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  1. #1

    Default How trout see prey behind rocks

    I've described before how trout use the refraction and reflection of light from the water air interface to see behind objects. Trout use the mirror surface of the water outside of Snell's window to see prey.

    The illustration below is from pg 36 of Gary Borger's book Presentation.

    At 1 minute in the video below, largest trout goes behind the boulder but you can still see it reflected in the surface mirror. Trout use the mirror to hunt for prey.


    Last edited by silver creek; 11-19-2015 at 09:34 PM.


    "Discovery consists of seeing what everybody has seen and thinking what nobody has thought"..........Szent-Gyorgy

  2. #2
    Join Date
    Mar 2008
    Pinedale, WY
    Blog Entries

    Default Re: How trout see prey behind rocks

    Silver: Excellent video. I've seen that reflection from the surface in underwater shots that we have done when fishing with Rod (aka rodneybo) using his GoPro, but never thought about how a trout could see predators behind rocks, very interesting.

  3. #3

    Default Re: How trout see prey behind rocks

    So it is not magic after all. Proof, it's done with mirrors


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  4. #4
    Join Date
    Jan 2012
    Rky. Mtn. West

    Default Re: How trout see prey behind rocks

    Thanks for that SC. Great video. Makes me think about what our flies on the surface really look like to the trout too. Its usually not what we think. I suppose they can see 'em coming better than we think too.

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  6. #5

    Default Re: How trout see prey behind rocks

    Seeing that video reminds me of why I got into fly fishing. The learning and the knowledge never stops. As always, thanks for the informative post silver.

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  8. #6
    Join Date
    Mar 2015
    Crowded Colorado

    Default Re: How trout see prey behind rocks

    Silver, that was awesome!! Watching that I was thinking, if I was a trout, how would I know if I was rightside up or upside down?

    Wish I knew if there was a trout in front of a rock when I'm sneaking up from behind it.

    I learn so much from you guys and I appreciate it.
    The only thing human kind ever learned through history, is that through history, human kind has learned nothing.

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  10. #7

    Default Re: How trout see prey behind rocks

    I posted a more complete discussion of the trout's window here:


    "Discovery consists of seeing what everybody has seen and thinking what nobody has thought"..........Szent-Gyorgy

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  12. #8

    Default Re: How trout see prey behind rocks

    With most dry flies, because they are almost entirely resting above the mirror of the water surface, the mirror has little to do with how the fish sees them. But with bass lures and flies which rest partially under the surface, the mirror might actually allow the fish to see the reflection of the upper sides and back of the lure or fly. So although I've had a number of anglers say that the color of the back of a surface lure makes no difference because the fish can't see it from below, that is not always true--they see its reflection.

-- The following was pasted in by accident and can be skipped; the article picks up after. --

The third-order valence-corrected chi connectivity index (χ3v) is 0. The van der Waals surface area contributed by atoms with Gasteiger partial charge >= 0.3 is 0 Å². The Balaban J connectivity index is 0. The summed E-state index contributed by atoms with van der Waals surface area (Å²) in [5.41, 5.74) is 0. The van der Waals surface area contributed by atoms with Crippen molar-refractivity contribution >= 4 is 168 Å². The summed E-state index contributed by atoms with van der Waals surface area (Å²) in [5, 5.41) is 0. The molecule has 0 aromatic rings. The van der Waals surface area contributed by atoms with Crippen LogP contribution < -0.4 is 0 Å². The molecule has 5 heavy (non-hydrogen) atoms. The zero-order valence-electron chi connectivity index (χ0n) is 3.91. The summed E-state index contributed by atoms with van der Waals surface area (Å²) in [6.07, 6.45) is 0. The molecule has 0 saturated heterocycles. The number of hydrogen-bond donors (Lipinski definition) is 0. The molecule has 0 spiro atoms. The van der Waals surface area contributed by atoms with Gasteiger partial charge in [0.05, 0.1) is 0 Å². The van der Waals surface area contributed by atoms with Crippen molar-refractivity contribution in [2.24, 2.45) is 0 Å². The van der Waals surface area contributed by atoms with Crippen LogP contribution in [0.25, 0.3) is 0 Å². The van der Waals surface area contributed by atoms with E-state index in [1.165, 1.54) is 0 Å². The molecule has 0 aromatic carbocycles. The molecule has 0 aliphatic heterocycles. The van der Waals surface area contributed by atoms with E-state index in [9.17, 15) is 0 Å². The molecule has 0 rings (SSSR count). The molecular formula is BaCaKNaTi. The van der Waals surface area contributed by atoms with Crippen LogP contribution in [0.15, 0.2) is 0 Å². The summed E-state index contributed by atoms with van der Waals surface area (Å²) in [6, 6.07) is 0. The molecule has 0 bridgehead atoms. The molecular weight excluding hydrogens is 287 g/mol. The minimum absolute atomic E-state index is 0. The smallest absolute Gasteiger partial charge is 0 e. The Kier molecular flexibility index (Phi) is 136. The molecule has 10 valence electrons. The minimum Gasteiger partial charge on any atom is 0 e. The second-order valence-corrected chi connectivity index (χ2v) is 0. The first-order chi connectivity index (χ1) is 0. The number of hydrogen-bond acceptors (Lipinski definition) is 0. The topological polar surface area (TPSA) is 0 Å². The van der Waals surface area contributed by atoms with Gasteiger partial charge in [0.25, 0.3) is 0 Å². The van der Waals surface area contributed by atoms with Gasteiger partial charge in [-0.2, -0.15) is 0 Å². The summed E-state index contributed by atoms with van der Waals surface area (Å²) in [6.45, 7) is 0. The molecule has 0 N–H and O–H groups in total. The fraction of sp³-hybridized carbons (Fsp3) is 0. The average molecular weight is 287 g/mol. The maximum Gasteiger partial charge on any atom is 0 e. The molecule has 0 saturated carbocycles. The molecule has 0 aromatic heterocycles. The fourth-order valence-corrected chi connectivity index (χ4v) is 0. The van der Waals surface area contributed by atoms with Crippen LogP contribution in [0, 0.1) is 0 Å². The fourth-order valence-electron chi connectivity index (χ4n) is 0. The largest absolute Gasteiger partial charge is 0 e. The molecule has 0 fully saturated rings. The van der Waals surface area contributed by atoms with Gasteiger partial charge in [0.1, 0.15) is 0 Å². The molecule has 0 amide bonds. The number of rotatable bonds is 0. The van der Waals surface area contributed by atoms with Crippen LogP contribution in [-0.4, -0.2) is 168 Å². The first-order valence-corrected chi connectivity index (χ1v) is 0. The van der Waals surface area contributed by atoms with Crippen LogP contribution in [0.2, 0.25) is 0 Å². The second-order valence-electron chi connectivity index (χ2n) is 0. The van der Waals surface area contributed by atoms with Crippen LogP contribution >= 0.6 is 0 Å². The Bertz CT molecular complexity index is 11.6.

Underwater flies, of course, are a different story. But it seems to me that, with the apparently lack of visual acuity of trout discussed in the other thread, a nymph drifting along behind a rock five feet away from the fish is probably not going to be noticed by the fish, since it has to see the reflection of that nymph from what to it is a long way off.

    I find this subject of vision in fish extremely interesting, and few anglers know much about it, though most THINK they know a lot about it. For instance...some subsurface bass lures were produced with a chrome finish that was highly reflective. Most anglers assumed that this shiny chrome would be highly visible to bass. But...most prey fish species like minnows have scaly sides that are almost as shiny when you hold them in your hand as that chrome lure. Why? Because their sides act as mirrors underwater. Picture a predator fish looking horizontally through the water at a "shiny" minnow. It is seeing that minnow against a background of the water behind it, and depending upon the amount of water without obstructions in the background and the clarity of the water, that background will mostly be a smooth green or olive color. But the minnow's sides are reflecting the water at that same level and angle. So those chrome silver sides will actually appear to be the color of the water behind the minnow, and it blends in almost perfectly. This explains why sparsely tied Clouser minnows and such are often more effective than more full ties. We cannot get that reflective quality very well with bucktail and flashabou, but as long as the tie is sparse, the fish sees partially THROUGH the materials the fly is made of, giving it an appearance much the same as if it was a minnow reflecting the water environment.

  13. #9
    Join Date
    Nov 2009
    White City (tad north of Medford) Oar-E-Gone

    Default Re: How trout see prey behind rocks

    Second time tonight I've gotten this message:

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    Being its just short of mid-night I'm doing a what the heck!!
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  15. Default Re: How trout see prey behind rocks

    I think that's really cool and all but this was shot in still water. The streams I fish the surface is usually so choppy that only in the stalest pools would the mirror be practical. I looked back through some of my underwater videos from eddies and the surface was too broken to see anything especially size 16 and smaller.

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